I squealed with delight when I recently opened a box from Brilliance Audio and found a review copy of Fool’s Errand inside. This is an old favorite that, for years, I had planned to re-read. Since Hobb’s new book comes out next week, this seemed like the perfect time to get back into FitzChivalry Farseer’s world.
We first met Fitz back in Assassin’s Apprentice when he was a boy. As bastard son to a Farseer prince, he was brought to court and trained as the king’s assassin. He inherited the Skill, the magic that the Farseer family uses to communicate telepathically, from his father. Unfortunately, he inherited the Wit, the maligned “beast magic,” from his ... Read More
Marina by Carlos Ruiz Zafón
"Marina once told me that we only remember what never really happened. It would take me a lifetime to understand what those words meant. But I suppose I'd better start at the beginning, which in this case is the end."
Oscar Drai is an apathetic student at a boarding school in Barcelona in 1980. While he isn’t too excited about his studies, he is enamored with the old quarter of Barcelona where his school resides, and he escapes to explore the city every chance that he gets. When we first meet Oscar, he has just been picked up by the police because he’s been missing from school for a week. They find him confused and walking dazedly around the city. He is quickly processed at the police station and sent back to school. Then he tells us the story of the strange and tragic events that have just happened to him.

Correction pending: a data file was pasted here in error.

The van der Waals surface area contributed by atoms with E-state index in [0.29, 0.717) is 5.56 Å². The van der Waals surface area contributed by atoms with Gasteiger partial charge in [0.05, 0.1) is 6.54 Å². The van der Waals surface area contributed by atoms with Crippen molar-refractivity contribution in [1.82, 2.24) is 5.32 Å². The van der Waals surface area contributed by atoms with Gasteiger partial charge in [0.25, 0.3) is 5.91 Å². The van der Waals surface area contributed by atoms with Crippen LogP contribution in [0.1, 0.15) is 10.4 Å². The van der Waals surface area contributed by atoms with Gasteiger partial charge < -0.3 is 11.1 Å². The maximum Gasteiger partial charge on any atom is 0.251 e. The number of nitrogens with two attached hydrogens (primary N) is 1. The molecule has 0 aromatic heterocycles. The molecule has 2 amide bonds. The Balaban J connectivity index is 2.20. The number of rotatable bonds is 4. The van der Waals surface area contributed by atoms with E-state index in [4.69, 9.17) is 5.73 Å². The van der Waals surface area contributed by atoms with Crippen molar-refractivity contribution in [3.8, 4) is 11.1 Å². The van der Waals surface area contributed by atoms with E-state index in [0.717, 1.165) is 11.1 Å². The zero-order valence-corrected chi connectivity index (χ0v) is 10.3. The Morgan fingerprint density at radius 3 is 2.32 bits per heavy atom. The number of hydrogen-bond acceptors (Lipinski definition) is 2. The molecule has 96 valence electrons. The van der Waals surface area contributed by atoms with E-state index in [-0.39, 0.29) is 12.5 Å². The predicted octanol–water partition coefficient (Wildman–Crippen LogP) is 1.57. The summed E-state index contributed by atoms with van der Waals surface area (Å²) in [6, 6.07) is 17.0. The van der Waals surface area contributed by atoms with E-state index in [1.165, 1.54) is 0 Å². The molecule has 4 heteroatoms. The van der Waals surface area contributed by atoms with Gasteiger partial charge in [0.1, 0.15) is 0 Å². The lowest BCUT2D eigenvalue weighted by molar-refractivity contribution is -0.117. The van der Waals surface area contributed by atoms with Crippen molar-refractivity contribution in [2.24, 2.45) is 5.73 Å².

It all started when Oscar heard beautiful music coming from what he ... Read More
Frostborn by Lou Anders
Editor, publisher, and essayist Lou Anders’ debut novel is a sweet Middle Grade story inspired by Norse legends. Frostborn, the first in a series, has two likeable heroines. The first is Karn, the son of a prosperous farmer who’s head of their clan. Karn is his father’s heir, which secretly infuriates Karn’s uncle, a twin who is only a few seconds younger than Karn’s father. However, Karn isn’t interested in running the family farm and being clan chief. He spends his time playing a strategy board game called Thrones & Bones and he’d like to have some adventures before settling down. Karn’s uncle would be thrilled if Karn would leave home, but his father is determined to make Karn a worthy successor. When the uncle tries to take Karn out of the picture, Karn is forced to flee.